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Anas castanea


For many years there was a great deal of confusion with the Chestnut Teal and Grey Teal (Anas gracilis) as the latter closely resembles the female Chestnut Teal. Because both of this dabbling duck genus (Anas) congregate together, the mistake was easy to make. This meant that the distribution of the bird was much wider than fact. Upon closer inspection, female Chestnut Teal are darker than Grey Teal and lack the Grey Teal's characteristic white throat. 

As with all of the dabbling ducks, the Chestnut Teal filter the water surface but not to the same extent as the Spatula genus. 

Males/Drakes: Head and neck are a glossy dark green, with a dark brown back. The feathers on the back have a chestnut fringe. The breast and underside are almost a reverse of the back, with it being mostly chestnut with dark brown blotches in the middle. The eyes are a hazel brown, almost red-brown in the right light. The bill is blue-grey, and the legs and feet are grey-green. Outside of breeding season this dulls down.  

Females/Ducks: Dark brown above, with them all edged with a paler brown except on the rump and tail. As with the males they have a dark green wing patch. 

Juveniles: Resemble the female

In terms of vocalisation, the male 'peeps' and the female has rapid quacks with a few variations. 


Brackish coastal lagoons, saltwater estuaries, and mangroves across most of southern Australia. There is a strong population in Tasmania.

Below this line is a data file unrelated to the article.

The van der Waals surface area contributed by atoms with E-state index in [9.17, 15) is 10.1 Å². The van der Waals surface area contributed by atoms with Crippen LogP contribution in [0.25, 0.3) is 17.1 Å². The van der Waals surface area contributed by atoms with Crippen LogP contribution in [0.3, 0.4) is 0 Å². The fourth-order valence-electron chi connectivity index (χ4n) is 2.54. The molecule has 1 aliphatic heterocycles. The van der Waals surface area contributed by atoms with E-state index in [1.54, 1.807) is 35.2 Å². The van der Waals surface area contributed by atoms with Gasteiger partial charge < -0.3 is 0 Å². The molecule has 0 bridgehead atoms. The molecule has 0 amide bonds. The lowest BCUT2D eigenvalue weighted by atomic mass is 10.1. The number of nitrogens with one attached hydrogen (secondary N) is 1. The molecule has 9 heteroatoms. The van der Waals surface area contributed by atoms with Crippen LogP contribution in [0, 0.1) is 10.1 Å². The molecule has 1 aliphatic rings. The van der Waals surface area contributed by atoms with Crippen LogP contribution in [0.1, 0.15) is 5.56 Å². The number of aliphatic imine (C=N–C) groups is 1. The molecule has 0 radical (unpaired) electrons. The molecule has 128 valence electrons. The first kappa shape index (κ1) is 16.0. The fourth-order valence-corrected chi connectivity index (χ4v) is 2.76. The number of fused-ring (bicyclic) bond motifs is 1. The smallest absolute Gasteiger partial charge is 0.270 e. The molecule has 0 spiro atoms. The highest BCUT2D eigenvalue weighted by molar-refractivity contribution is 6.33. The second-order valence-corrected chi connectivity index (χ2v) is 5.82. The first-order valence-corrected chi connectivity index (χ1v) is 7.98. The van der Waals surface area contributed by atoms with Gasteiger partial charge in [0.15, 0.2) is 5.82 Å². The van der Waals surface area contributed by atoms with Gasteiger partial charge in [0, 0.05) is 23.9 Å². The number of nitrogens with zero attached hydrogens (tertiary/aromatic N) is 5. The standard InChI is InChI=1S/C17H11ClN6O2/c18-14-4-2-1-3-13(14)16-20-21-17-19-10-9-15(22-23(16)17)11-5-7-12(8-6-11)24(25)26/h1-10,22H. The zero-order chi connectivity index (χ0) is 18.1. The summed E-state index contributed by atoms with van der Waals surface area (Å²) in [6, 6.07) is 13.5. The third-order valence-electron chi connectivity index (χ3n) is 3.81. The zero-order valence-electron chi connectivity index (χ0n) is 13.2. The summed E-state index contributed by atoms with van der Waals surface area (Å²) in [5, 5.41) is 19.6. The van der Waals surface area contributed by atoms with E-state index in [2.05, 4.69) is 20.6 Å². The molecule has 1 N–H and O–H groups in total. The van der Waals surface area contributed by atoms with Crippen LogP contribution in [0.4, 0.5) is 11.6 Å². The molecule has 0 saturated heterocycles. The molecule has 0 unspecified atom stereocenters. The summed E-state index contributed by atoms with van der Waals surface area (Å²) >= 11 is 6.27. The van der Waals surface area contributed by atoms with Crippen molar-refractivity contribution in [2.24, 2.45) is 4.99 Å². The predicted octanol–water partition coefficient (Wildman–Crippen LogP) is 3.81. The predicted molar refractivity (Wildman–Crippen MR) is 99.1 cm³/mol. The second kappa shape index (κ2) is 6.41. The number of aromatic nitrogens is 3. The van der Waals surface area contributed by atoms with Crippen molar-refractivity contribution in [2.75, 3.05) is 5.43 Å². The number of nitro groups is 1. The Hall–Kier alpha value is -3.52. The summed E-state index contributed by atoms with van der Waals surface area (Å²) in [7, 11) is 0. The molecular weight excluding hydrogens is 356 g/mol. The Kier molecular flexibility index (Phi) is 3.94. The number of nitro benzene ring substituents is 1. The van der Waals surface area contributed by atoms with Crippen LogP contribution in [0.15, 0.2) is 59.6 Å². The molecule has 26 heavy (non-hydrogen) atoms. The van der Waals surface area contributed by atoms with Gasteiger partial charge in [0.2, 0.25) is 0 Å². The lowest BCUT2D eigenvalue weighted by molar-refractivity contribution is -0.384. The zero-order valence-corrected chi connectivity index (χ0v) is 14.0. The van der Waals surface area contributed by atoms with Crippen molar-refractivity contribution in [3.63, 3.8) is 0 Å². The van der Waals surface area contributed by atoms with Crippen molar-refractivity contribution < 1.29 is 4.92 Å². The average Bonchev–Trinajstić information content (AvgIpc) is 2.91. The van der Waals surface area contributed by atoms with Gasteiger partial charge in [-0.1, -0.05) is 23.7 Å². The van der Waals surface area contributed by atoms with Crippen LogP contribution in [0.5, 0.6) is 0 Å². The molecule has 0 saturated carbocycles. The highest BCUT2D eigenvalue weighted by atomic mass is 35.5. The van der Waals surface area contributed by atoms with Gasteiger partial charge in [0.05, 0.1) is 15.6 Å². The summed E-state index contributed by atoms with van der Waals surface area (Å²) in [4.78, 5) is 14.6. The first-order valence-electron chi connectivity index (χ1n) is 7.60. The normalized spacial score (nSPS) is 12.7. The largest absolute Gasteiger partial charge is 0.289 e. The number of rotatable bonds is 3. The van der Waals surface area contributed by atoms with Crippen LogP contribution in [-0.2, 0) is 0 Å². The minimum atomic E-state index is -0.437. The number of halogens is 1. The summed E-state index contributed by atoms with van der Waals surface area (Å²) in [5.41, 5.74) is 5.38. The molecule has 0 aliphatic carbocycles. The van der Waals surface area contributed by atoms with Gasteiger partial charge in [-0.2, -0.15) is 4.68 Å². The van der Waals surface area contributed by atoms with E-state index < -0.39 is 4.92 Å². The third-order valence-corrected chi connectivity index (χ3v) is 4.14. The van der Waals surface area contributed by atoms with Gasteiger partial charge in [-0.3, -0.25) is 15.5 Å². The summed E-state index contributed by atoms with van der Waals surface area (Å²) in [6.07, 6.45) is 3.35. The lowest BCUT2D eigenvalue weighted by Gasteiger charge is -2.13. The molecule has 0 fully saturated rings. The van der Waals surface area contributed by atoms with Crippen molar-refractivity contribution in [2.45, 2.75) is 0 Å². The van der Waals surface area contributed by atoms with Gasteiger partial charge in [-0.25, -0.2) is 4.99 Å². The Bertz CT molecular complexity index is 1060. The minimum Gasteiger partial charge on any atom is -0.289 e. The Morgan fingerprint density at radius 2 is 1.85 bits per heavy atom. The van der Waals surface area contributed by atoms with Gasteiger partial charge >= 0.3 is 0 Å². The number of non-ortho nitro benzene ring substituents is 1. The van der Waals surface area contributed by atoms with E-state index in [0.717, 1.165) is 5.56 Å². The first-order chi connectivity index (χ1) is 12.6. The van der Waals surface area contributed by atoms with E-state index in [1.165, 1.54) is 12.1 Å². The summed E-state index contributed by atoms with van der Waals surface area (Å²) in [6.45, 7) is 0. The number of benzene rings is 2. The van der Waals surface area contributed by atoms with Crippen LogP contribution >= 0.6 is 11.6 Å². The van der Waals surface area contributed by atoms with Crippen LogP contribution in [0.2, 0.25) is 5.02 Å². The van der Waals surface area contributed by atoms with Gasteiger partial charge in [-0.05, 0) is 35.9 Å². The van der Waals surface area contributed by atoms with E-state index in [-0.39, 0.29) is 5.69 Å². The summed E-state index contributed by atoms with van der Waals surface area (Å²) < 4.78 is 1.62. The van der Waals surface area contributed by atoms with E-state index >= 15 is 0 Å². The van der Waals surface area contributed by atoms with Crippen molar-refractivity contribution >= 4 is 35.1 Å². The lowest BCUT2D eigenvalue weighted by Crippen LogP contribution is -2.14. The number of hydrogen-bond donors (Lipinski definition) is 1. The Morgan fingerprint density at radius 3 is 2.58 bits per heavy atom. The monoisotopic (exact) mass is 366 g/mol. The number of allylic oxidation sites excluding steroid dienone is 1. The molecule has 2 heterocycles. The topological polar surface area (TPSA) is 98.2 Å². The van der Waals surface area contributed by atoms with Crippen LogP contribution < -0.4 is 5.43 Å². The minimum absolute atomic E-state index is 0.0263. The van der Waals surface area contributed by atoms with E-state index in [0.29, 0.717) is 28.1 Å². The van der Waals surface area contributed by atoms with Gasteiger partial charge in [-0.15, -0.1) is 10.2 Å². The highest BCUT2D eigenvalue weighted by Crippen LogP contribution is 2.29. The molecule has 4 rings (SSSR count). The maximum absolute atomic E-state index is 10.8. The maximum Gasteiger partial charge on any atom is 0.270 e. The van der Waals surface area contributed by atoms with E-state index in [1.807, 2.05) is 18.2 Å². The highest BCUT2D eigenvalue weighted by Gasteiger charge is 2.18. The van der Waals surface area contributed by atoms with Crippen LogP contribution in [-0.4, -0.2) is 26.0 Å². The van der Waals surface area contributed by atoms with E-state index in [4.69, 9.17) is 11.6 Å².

Season is from September to December, with most of it being centralised through October. 


The nest is a scrape in the ground; found among grasses, reeds, crevices, or tree hollows. Always close to water. Brown/grey down is used to cover the eggs. 


Seven (7) to fifteen (15) oval, close-grained cream eggs. 52mm x 37mm. Incubation is 27 days. 


As with many of the dabbling ducks, it is principally made up of plant matter such as seeds that float on the water surface. However insects, larvae, aquatic plants, and some crustaceans also contribute to the diet. 


There are a few Chestnut Teal in Australian Aviculture. Not overly complex in their keeping, as long as there is a permanent water source. Whilst commercial pelleted diets work well, many dabbling species would benefit from floating food that is fed on water. 

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